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NASA confirms first Earth candidate in habitable zone

Kepler finds Earth 2.0 just 600 light years away

The smart choice: opportunity from uncertainty

NASA’s Kepler mission has spotted the first possibility for a planet to escape to if it turns out the Mayans were right about 2012.

Artist's concept of Kepler 22b

Artist's concept of Kepler 22b. Credit: NASA/Ames/JPL-Caltech

The mission has confirmed the first planet in the so-called ‘habitable zone’ around a star – the area where water could exist on the planet’s surface.

Kepler 22b, as it has been called, is 2.4 times the size of Earth, but boffins don’t know yet if it is predominantly rocky, gaseous, or liquid on the surface.

The mission suggested 54 possibly Earthlike planets before, referred to as "planet candidates", but this is the first confirmation.

"Fortune smiled upon us with the detection of this planet," said William Borucki, Kepler principal investigator, who led the team that discovered Kepler-22b. "The first transit was captured just three days after we declared the spacecraft operationally ready. We witnessed the defining third transit over the 2010 holiday season."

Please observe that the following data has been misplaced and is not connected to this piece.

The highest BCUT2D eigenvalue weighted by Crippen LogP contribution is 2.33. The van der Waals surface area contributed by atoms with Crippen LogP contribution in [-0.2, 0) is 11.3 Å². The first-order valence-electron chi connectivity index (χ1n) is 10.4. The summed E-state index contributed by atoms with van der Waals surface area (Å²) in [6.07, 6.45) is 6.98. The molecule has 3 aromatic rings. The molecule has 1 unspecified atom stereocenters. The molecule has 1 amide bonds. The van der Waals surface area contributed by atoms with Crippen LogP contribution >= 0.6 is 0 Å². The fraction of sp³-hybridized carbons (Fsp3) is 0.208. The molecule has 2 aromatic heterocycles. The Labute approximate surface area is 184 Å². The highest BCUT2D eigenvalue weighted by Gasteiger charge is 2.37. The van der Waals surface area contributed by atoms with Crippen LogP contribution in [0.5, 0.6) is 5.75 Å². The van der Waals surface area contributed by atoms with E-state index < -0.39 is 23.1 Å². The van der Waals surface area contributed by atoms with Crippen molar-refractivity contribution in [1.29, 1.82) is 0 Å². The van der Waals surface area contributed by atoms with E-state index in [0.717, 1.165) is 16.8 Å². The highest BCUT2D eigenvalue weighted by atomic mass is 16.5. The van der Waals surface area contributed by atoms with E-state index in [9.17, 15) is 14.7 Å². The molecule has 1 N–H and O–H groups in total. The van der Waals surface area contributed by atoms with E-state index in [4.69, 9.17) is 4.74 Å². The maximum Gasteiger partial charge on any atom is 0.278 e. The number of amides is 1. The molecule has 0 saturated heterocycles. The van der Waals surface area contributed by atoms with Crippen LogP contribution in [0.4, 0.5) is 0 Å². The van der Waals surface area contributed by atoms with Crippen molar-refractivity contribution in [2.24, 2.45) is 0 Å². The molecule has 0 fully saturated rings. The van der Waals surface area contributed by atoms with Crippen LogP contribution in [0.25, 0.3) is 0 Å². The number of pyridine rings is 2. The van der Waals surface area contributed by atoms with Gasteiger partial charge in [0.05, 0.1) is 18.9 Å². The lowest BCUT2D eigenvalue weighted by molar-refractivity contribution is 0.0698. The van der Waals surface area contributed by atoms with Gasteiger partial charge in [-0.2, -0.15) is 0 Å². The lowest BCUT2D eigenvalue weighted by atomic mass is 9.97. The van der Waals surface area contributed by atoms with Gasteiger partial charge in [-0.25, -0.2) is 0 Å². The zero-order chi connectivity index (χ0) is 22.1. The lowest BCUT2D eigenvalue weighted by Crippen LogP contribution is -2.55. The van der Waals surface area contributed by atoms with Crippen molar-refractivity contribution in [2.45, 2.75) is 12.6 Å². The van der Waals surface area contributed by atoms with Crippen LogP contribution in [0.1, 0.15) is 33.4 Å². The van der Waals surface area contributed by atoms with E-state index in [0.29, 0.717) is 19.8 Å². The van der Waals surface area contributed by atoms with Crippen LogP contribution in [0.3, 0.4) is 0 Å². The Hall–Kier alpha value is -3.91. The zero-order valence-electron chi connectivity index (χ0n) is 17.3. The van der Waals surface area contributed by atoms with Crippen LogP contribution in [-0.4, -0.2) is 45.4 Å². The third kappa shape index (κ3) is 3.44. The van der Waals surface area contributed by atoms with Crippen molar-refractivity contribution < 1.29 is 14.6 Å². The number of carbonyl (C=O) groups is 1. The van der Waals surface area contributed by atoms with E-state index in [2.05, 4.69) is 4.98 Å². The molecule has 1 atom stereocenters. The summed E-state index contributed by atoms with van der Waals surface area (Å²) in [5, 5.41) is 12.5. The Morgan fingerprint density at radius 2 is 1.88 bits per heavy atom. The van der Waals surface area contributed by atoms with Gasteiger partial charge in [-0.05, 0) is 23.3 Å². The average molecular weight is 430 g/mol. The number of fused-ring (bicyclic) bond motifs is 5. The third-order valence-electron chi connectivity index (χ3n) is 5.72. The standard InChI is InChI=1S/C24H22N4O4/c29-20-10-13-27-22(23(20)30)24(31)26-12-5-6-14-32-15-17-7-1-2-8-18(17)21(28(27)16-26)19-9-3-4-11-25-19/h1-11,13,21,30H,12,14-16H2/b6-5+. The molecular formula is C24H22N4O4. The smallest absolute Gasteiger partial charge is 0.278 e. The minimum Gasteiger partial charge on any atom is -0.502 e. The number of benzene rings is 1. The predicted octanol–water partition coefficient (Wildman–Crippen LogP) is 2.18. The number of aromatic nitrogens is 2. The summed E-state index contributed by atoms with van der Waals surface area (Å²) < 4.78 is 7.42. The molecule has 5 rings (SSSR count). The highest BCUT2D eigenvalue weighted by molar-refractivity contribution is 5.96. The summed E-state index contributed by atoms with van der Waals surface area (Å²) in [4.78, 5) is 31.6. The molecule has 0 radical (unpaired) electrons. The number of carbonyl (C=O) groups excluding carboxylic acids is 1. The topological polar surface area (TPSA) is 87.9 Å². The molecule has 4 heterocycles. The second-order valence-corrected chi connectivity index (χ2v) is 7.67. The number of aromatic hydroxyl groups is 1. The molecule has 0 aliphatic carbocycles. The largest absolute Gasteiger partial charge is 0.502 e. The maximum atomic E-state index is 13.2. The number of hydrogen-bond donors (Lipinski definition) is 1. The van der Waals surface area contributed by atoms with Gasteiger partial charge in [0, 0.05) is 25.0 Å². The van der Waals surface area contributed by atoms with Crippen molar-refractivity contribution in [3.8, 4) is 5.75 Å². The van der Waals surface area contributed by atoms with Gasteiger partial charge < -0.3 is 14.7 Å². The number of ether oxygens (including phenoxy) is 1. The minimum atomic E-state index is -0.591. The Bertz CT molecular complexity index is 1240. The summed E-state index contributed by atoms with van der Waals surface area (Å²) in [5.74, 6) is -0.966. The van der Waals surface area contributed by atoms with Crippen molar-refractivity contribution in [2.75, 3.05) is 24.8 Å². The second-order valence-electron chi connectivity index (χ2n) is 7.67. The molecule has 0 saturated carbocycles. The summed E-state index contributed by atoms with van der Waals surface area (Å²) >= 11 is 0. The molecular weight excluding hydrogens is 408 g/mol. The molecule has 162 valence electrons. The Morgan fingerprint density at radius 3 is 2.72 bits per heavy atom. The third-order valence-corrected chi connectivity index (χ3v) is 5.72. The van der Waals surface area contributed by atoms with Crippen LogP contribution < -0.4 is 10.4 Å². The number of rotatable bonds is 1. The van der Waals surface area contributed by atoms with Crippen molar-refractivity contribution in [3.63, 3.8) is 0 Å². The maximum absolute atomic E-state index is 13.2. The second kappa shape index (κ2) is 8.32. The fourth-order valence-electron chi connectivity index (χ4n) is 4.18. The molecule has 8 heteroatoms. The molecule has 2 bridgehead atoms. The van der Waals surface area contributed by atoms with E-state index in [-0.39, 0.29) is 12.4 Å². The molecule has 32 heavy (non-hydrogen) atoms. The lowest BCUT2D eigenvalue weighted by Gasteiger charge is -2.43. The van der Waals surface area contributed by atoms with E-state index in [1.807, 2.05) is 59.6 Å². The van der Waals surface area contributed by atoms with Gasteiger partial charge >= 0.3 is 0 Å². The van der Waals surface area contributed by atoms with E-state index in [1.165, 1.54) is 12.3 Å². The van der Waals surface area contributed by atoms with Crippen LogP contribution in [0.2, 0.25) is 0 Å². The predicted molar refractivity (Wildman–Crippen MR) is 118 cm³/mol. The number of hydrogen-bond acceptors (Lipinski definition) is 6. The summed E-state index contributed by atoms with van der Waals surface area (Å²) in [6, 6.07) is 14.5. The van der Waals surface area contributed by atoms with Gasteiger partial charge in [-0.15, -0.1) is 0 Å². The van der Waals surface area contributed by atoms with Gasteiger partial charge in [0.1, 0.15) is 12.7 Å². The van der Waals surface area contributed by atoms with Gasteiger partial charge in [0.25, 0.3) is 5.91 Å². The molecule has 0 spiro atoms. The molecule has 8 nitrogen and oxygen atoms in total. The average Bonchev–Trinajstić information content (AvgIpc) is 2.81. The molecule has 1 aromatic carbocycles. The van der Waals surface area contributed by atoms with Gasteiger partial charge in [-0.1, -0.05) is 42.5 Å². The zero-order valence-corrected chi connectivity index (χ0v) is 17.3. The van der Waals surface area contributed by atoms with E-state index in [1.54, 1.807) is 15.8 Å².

Kepler "discovers" planets by measuring the dips in brightness of over 150,000 stars that would indicate a planet had crossed in front of, or transitted, the star. It looks for three transits to verify the planet.

Our prospective new home, 22b, is 600 light years away and has an orbit of 290 days around a Sun-like star, which is a G-type. 22b’s sun though, is slightly smaller and cooler than our own.

The number of planet candidates has increased dramatically since the last announcement in February and now totals 2,326. Of these, 207 are around Earth’s size and the rest are bigger.

"The tremendous growth in the number of Earthsize candidates tells us that we're honing in on the planets Kepler was designed to detect: those that are not only Earthsize, but also are potentially habitable," said Natalie Batalha, Kepler deputy science team lead at San Jose State University. "The more data we collect, the keener our eye for finding the smallest planets out at longer orbital periods." ®

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